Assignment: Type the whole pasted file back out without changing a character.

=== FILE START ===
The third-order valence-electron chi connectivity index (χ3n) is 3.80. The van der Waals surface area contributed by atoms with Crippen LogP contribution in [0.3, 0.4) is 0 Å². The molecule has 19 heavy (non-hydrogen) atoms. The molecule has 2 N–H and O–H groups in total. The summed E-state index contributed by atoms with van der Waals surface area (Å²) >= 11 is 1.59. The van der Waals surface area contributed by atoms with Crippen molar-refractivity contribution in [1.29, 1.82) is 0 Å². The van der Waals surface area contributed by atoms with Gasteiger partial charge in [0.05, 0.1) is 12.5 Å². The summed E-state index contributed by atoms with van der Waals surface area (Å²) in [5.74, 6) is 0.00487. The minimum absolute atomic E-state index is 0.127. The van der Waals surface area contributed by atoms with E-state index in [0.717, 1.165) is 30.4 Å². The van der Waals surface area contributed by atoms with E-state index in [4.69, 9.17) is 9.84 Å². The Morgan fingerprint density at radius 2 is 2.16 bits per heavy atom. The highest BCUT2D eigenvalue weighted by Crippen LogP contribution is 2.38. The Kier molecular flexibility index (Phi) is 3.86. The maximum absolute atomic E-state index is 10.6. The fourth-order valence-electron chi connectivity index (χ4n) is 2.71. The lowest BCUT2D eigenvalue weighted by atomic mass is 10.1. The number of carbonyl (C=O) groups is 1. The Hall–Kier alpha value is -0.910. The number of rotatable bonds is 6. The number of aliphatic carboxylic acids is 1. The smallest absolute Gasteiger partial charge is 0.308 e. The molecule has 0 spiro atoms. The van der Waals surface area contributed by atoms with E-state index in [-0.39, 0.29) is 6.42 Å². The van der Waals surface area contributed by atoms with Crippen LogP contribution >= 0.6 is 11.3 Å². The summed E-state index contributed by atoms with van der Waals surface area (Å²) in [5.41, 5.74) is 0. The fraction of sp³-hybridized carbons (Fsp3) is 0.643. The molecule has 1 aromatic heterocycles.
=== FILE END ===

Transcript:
The third-order valence-electron chi connectivity index (χ3n) is 3.80. The van der Waals surface area contributed by atoms with Crippen LogP contribution in [0.3, 0.4) is 0 Å². The molecule has 19 heavy (non-hydrogen) atoms. The molecule has 2 N–H and O–H groups in total. The summed E-state index contributed by atoms with van der Waals surface area (Å²) >= 11 is 1.59. The van der Waals surface area contributed by atoms with Crippen molar-refractivity contribution in [1.29, 1.82) is 0 Å². The van der Waals surface area contributed by atoms with Gasteiger partial charge in [0.05, 0.1) is 12.5 Å². The summed E-state index contributed by atoms with van der Waals surface area (Å²) in [5.74, 6) is 0.00487. The minimum absolute atomic E-state index is 0.127. The van der Waals surface area contributed by atoms with E-state index in [0.717, 1.165) is 30.4 Å². The van der Waals surface area contributed by atoms with E-state index in [4.69, 9.17) is 9.84 Å². The Morgan fingerprint density at radius 2 is 2.16 bits per heavy atom. The highest BCUT2D eigenvalue weighted by Crippen LogP contribution is 2.38. The Kier molecular flexibility index (Phi) is 3.86. The maximum absolute atomic E-state index is 10.6. The fourth-order valence-electron chi connectivity index (χ4n) is 2.71. The lowest BCUT2D eigenvalue weighted by atomic mass is 10.1. The number of carbonyl (C=O) groups is 1. The Hall–Kier alpha value is -0.910. The number of rotatable bonds is 6. The number of aliphatic carboxylic acids is 1. The smallest absolute Gasteiger partial charge is 0.308 e. The molecule has 0 spiro atoms. The van der Waals surface area contributed by atoms with E-state index in [-0.39, 0.29) is 6.42 Å². The van der Waals surface area contributed by atoms with Crippen LogP contribution >= 0.6 is 11.3 Å². The summed E-state index contributed by atoms with van der Waals surface area (Å²) in [5.41, 5.74) is 0. The fraction of sp³-hybridized carbons (Fsp3) is 0.643. The molecule has 1 aromatic heterocycles.